Dust Suppression via Remote Control

Recycling & Recovery

Dust Suppression via Remote Control

Dust Suppression with advanced Control System at Major US Recycling Firm
Dust is created at almost every step during the processing of powder and bulk solids. Dust is not only a nuisance, it is always a problem for the environment, and quite often, a health hazard. Following you can see, how an North-American recycling firm tackled this problem.
(ed. WoMaMarcel - 16/12/2014)
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In late 2012, the US recycling company Padnos researched equipment to deliver open-area dust suppression at its downtown location in Holland, MI.

Padnos has been re-purposing recyclable materials for more than 100 years, serving industrial and commercial accounts throughout the U.S., as well as consumers in and around Michigan. With 21 locations, the company accepts a wide range of materials, including paper, plastics, ferrous and non-ferrous metals, such as iron, steel, stainless, copper, aluminum and brass. Among its primary customers are foundries and mills that re-use the valuable materials as feedstock for new products.

The firm has also made a significant investment in the processes and technology to recycle paper and plastics _ and more recently, electronics _ continuously building relationships with scrap dealers, logistics providers and buyers across the country. Now in its fourth generation of family management, the firm strives to leverage a century of scrap management expertise, implementing industry best practices for optimal efficiency, while maintaining the highest level of environmental stewardship.

As part of that philosophy, Padnos is constantly developing and refining its approach to fugitive material management, with a goal of preventing the escape of any dust or spillage that may be generated by its activities. In late 2012, the company researched equipment to deliver open-area dust suppression at its downtown location in Holland, MI.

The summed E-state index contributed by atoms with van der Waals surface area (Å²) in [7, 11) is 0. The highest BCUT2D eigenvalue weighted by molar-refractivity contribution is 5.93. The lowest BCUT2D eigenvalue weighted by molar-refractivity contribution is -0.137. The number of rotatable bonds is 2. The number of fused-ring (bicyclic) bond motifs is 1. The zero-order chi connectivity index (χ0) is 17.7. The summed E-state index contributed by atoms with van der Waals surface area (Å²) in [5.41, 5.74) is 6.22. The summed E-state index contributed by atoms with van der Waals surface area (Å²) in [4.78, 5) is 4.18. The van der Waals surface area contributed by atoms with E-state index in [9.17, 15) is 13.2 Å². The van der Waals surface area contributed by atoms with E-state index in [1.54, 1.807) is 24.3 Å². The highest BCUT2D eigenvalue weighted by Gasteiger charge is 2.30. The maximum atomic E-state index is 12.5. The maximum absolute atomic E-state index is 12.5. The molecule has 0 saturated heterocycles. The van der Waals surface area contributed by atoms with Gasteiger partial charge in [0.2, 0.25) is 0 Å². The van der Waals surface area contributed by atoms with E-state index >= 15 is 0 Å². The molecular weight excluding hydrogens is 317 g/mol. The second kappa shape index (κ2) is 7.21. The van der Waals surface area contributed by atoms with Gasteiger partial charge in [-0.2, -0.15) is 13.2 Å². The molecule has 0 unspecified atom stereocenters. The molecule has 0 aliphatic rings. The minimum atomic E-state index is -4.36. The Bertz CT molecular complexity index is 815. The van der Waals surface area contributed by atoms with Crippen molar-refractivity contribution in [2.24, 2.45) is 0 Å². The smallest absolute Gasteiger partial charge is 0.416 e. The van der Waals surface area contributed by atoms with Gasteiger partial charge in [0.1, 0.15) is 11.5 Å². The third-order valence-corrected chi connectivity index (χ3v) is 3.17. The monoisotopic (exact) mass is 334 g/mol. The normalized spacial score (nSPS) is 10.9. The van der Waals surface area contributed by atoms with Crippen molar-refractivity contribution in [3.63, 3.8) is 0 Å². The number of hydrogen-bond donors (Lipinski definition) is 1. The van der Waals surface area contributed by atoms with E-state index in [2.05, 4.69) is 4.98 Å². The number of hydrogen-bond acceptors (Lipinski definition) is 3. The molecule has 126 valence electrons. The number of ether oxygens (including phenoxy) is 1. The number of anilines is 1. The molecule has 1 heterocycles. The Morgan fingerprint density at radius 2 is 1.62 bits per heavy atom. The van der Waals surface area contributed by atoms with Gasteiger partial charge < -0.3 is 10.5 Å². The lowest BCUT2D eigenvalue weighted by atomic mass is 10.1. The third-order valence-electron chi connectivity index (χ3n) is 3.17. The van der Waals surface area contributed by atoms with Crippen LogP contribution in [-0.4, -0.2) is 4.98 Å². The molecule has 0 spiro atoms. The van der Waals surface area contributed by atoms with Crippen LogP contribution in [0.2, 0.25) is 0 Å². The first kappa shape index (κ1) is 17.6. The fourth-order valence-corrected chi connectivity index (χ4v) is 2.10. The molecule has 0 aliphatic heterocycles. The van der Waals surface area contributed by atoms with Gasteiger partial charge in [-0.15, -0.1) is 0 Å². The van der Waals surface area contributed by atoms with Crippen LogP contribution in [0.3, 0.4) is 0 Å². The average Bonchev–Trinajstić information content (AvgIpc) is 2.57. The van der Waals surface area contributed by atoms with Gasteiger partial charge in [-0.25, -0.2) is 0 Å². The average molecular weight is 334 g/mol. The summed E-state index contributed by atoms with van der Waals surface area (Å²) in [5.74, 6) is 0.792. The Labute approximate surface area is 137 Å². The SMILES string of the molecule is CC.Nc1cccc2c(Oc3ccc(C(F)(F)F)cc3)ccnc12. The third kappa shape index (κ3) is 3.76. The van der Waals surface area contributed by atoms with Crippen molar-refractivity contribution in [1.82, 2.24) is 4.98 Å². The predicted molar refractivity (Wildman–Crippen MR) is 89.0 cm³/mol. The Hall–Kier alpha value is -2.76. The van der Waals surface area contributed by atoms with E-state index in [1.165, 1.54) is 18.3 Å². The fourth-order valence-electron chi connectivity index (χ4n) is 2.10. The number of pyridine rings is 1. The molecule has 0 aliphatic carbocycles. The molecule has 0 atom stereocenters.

“The site is about 29 acres,” explained Purchasing Director Bruce Karger. “We handle primarily metals at this facility, such as scrap from stamping plants and other metalworking operations, as well as peddler scrap from our smaller yards,” he said. “Most of it comes in by truck, and it’s moved by front loaders and cranes, though we also have rail and barge service.”

The loaders feed a shredder and a large shear, one built by Metso Texas and one supplied by Universal. Both have integrated dust suppression, but the outflow dries fairly quickly, especially in hot weather. Subsequent handling of the shredded material inevitably creates dust, which can migrate long distances if left unchecked.

Searching for the Right Design

Surrounded by businesses and neighborhoods, company officials wanted to take proactive measures to ensure that dust would not create a nuisance for the surrounding community or create a workplace hazard.

Therefore, after investigating several manufacturers and reviewing their equipment choices, Padnos selected a Dustboss DB-60 to deliver suppression over three processing centers, covering about three acres in all. “Other than basic material handling, the main dust-generating activities are shearing, shredding and bricking,” Karger continued. “Our goal is to ensure that airborne particles don’t leave the property.”

The DB-60 is supplied by Dust Control Technology (Peoria, IL). The atomized misting unit generates millions of droplets specifically sized to maximize dust suppression, and then launches them over large distances in an engineered air plume created by a powerful ducted fan.

A 25 hp electric motor gives the machine a reach of nearly 200 feet (about 60 meters), allowing the oscillating unit to cover an area as large as 125 000 square feet (more than 11 600 square meters) with a virtual dust blanket. Supplied with a 20-foot (6-meter) mounting tower, the DB-60 was installed atop a 10-foot (3-meter) concrete pedestal to increase its range and aiming ability even further. The control panel, booster pump and 3-way valve are located inside a shed for protection.

“We’ve used hoses and sprinklers in the past, and at times we’ve had our own water trucks on-site,” commented Superintendent Tim Driesenga. “But the suppression performance wasn’t what we had hoped for. We’ve also tried dust suppression equipment from other suppliers,” he said. “But when we compared results from the machines we had to the Dustboss, the DB-60 was far more effective, clearly a higher-quality design. It does a much better job of knocking down the dust and keeping it down.”

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